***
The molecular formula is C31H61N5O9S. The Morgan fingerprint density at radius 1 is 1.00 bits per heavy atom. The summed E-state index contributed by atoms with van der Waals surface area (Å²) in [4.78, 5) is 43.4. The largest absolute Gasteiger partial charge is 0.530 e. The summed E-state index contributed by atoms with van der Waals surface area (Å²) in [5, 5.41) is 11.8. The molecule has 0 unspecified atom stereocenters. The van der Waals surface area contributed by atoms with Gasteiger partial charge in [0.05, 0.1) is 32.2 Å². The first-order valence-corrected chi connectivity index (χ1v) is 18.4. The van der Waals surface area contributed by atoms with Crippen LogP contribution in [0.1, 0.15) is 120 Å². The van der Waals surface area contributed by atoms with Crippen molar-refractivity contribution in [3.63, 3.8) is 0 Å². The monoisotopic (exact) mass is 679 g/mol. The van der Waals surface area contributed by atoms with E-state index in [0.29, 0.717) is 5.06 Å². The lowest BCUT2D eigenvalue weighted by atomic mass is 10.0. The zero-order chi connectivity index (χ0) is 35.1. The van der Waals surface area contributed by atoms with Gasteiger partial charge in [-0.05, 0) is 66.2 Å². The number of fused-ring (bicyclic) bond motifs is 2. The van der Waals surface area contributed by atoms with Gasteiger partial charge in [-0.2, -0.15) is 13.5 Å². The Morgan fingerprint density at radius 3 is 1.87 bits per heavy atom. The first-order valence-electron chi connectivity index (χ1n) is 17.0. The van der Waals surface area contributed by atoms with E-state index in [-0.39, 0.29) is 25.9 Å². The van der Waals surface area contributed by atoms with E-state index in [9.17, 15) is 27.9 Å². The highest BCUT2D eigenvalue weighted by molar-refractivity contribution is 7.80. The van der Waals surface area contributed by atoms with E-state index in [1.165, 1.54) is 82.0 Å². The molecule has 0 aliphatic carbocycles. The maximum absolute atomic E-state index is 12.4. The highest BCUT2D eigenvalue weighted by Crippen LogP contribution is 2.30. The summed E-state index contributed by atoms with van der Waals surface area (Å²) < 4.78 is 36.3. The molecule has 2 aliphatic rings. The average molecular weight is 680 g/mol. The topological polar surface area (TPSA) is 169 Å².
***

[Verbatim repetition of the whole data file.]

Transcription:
The molecular formula is C31H61N5O9S. The Morgan fingerprint density at radius 1 is 1.00 bits per heavy atom. The summed E-state index contributed by atoms with van der Waals surface area (Å²) in [4.78, 5) is 43.4. The largest absolute Gasteiger partial charge is 0.530 e. The summed E-state index contributed by atoms with van der Waals surface area (Å²) in [5, 5.41) is 11.8. The molecule has 0 unspecified atom stereocenters. The van der Waals surface area contributed by atoms with Gasteiger partial charge in [0.05, 0.1) is 32.2 Å². The first-order valence-corrected chi connectivity index (χ1v) is 18.4. The van der Waals surface area contributed by atoms with Crippen LogP contribution in [0.1, 0.15) is 120 Å². The van der Waals surface area contributed by atoms with Crippen molar-refractivity contribution in [3.63, 3.8) is 0 Å². The monoisotopic (exact) mass is 679 g/mol. The van der Waals surface area contributed by atoms with E-state index in [0.29, 0.717) is 5.06 Å². The lowest BCUT2D eigenvalue weighted by atomic mass is 10.0. The zero-order chi connectivity index (χ0) is 35.1. The van der Waals surface area contributed by atoms with Gasteiger partial charge in [-0.05, 0) is 66.2 Å². The number of fused-ring (bicyclic) bond motifs is 2. The van der Waals surface area contributed by atoms with Gasteiger partial charge in [-0.2, -0.15) is 13.5 Å². The Morgan fingerprint density at radius 3 is 1.87 bits per heavy atom. The first-order valence-electron chi connectivity index (χ1n) is 17.0. The van der Waals surface area contributed by atoms with E-state index in [-0.39, 0.29) is 25.9 Å². The van der Waals surface area contributed by atoms with E-state index in [9.17, 15) is 27.9 Å². The highest BCUT2D eigenvalue weighted by molar-refractivity contribution is 7.80. The van der Waals surface area contributed by atoms with E-state index in [1.165, 1.54) is 82.0 Å². The molecule has 0 aliphatic carbocycles. The maximum absolute atomic E-state index is 12.4. The highest BCUT2D eigenvalue weighted by Crippen LogP contribution is 2.30. The summed E-state index contributed by atoms with van der Waals surface area (Å²) < 4.78 is 36.3. The molecule has 2 aliphatic rings. The average molecular weight is 680 g/mol. The topological polar surface area (TPSA) is 169 Å².